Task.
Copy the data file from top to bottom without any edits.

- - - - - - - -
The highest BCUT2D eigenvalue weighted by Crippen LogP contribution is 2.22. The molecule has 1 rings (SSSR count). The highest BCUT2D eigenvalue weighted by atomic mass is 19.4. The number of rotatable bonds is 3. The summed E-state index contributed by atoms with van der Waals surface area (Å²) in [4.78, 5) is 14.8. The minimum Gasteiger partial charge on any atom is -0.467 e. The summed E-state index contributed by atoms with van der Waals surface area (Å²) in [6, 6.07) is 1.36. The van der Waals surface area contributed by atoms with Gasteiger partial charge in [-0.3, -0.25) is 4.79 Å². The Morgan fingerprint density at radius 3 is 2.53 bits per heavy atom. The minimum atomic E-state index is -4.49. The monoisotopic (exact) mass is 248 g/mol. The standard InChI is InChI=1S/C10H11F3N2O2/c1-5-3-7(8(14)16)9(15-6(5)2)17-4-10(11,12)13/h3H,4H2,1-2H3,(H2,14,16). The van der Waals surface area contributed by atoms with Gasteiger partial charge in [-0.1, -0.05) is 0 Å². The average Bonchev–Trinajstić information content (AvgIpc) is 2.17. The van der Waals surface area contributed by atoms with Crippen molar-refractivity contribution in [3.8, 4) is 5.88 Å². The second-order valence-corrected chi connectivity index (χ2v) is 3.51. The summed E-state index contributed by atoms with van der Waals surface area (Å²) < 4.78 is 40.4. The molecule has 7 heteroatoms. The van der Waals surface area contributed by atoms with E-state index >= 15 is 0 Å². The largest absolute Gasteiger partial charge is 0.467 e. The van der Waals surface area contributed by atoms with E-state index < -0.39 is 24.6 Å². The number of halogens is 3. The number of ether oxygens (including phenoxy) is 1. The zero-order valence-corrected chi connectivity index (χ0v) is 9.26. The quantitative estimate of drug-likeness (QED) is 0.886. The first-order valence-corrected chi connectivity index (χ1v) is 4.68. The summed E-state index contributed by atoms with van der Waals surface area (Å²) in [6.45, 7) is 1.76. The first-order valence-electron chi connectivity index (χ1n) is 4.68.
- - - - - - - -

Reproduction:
The highest BCUT2D eigenvalue weighted by Crippen LogP contribution is 2.22. The molecule has 1 rings (SSSR count). The highest BCUT2D eigenvalue weighted by atomic mass is 19.4. The number of rotatable bonds is 3. The summed E-state index contributed by atoms with van der Waals surface area (Å²) in [4.78, 5) is 14.8. The minimum Gasteiger partial charge on any atom is -0.467 e. The summed E-state index contributed by atoms with van der Waals surface area (Å²) in [6, 6.07) is 1.36. The van der Waals surface area contributed by atoms with Gasteiger partial charge in [-0.3, -0.25) is 4.79 Å². The Morgan fingerprint density at radius 3 is 2.53 bits per heavy atom. The minimum atomic E-state index is -4.49. The monoisotopic (exact) mass is 248 g/mol. The standard InChI is InChI=1S/C10H11F3N2O2/c1-5-3-7(8(14)16)9(15-6(5)2)17-4-10(11,12)13/h3H,4H2,1-2H3,(H2,14,16). The van der Waals surface area contributed by atoms with Gasteiger partial charge in [-0.1, -0.05) is 0 Å². The average Bonchev–Trinajstić information content (AvgIpc) is 2.17. The van der Waals surface area contributed by atoms with Crippen molar-refractivity contribution in [3.8, 4) is 5.88 Å². The second-order valence-corrected chi connectivity index (χ2v) is 3.51. The summed E-state index contributed by atoms with van der Waals surface area (Å²) < 4.78 is 40.4. The molecule has 7 heteroatoms. The van der Waals surface area contributed by atoms with E-state index >= 15 is 0 Å². The largest absolute Gasteiger partial charge is 0.467 e. The van der Waals surface area contributed by atoms with E-state index < -0.39 is 24.6 Å². The number of halogens is 3. The number of ether oxygens (including phenoxy) is 1. The zero-order valence-corrected chi connectivity index (χ0v) is 9.26. The quantitative estimate of drug-likeness (QED) is 0.886. The first-order valence-corrected chi connectivity index (χ1v) is 4.68. The summed E-state index contributed by atoms with van der Waals surface area (Å²) in [6.45, 7) is 1.76. The first-order valence-electron chi connectivity index (χ1n) is 4.68.